Drunk Elephant exploring a sale. The rapidly growing skincare brand, known for its clean products and Instagram-friendly packaging, hopes to find a buyer sometime this year, with a potential asking price of $1 billion. The brand has been fending off sales offers since the end of 2016, when Estée Lauder was floated as a potential buyer. At the time, Drunk Elephant was said to be doing just $25 million in retail. Since then, sales have more than quadrupled, to $150 million last year.

Deciem founder Brandon Truaxe has died at 40. His death comes after a turbulent year clashing openly with Estée Lauder and his own management team, ordering stores to close and hijacking the website, all of which forced Estée Lauder to obtain an injunction in October that ended Truaxe's active role in the company. His last Instagram post received an outpouring of condolences on Monday afternoon as followers expressed surprise and sadness at the news of his passing.

"The lipstick effect" drives beauty sales in Asia. Fears of an economic slowdown have triggered a return of the "lipstick effect" — when financial conditions get tough, people may cut back their spending on big-ticket items, but still want to treat themselves to life's little luxuries. Lipstick sales in China grew 14.2 percent in the first half of 2018, bringing total retail sales of colour cosmetics to 127.6 billion yuan ($18.74 billion). It has also affected neighbouring South Korea, which saw a rise in cosmetics sales despite its economic downturn of 2018.

China's shared makeup pods spark debate over hygiene. A recently opened makeup-sharing pod in Wuhan, China has sparked a heated debate over the potential ramifications of sharing makeup with strangers. The booths, which have been springing up all over China since launch in October last year, contain a dressing table, mirror and a selection of high-end beauty products. The concept is designed to make luxury cosmetics accessible.


Karl Lagerfeld | Source: Courtesy Karl Lagerfeld | Source: Courtesy

Karl Lagerfeld | Source: Courtesy

Karl Lagerfeld was a no-show at both Chanel couture shows. The French fashion house hosted guests in a mocked-up Mediterranean garden for its couture show on Tuesday, though the octogenarian designer responsible for the collection and extravagant set, did not show up for his customary bow. Lagerfeld was too tired to attend the presentations this season, Chanel said in a statement.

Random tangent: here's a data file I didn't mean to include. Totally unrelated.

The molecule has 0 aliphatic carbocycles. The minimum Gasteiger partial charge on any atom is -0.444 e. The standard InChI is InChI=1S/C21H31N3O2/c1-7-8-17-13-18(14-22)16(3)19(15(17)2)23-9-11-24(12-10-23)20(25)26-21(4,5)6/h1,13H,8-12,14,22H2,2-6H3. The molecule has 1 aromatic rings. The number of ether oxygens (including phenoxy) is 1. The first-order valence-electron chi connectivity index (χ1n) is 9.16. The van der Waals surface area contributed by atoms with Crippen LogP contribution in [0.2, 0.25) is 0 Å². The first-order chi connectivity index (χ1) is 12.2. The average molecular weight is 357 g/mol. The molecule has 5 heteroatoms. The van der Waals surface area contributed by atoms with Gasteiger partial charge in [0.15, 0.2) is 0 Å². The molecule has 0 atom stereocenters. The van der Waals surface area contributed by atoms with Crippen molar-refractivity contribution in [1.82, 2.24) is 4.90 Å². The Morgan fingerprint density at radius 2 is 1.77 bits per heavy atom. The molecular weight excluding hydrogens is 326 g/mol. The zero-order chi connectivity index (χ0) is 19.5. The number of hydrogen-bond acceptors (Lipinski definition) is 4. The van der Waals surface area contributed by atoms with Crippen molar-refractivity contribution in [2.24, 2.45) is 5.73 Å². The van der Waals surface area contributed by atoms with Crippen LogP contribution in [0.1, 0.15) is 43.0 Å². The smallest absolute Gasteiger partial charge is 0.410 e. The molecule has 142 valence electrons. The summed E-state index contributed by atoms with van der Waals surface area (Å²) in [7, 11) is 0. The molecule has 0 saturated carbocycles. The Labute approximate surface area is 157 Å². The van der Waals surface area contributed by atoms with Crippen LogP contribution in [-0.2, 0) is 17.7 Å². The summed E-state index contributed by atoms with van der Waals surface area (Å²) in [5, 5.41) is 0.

Lanvin appoints new creative director. Bruno Sialelli has been appointed as creative director of the French luxury fashion house. Sialelli joins the brand from Loewe, where he worked under Jonathan Anderson as menswear design director. Previously, he held design roles at Paco Rabanne and Balenciaga, working under both Nicolas Ghesquière and Alexander Wang. Sialelli fills the spot left vacant by Olivier Lapidus, who exited in March, less than a year after his appointment.

Adam Selman leaves the runway for the gym. The independent New York designer and 2016 CFDA/Vogue Fashion Fund runner-up started his self-funded line in 2013 and soon became a NYFW favourite. However, his ready-to-wear line was not selling and Selman is now turning to athleisure with the launch of Adam Selman Sport (A.S.S.) this week.


Vogue Runway is charging some brands to post their collection images. The site now includes brands that pay a $20,000 fee on its fashion week hub, displaying images from their shows alongside better-known labels like Chanel and Gucci. Joining Vogue Runway's index of designers and brands is seen in the industry as a stamp of legitimacy, dating back to its origins as part of in 2000.

Net-a-Porter launches kidswear collective. After the popularity of its Gucci and Dolce & Gabbana childrenswear pop-up e-shops with Net-a-Porter customers, the retailer is launching a multi-brand kidswear collective — an edit of brands that have all created exclusive capsule collections for the website.

Amazon starts direct sales of merchandise in Brazil after delays. Amazon is launching its long-awaited in-house fulfilment and delivery network in Brazil after months of delays caused by complicated logistics and a highly complex tax system in the largest Latin American economy. The shift from acting as a marketplace to stocking and delivering its own goods is expected to intensify competition for fast deliveries as Brazil exits a painful recession.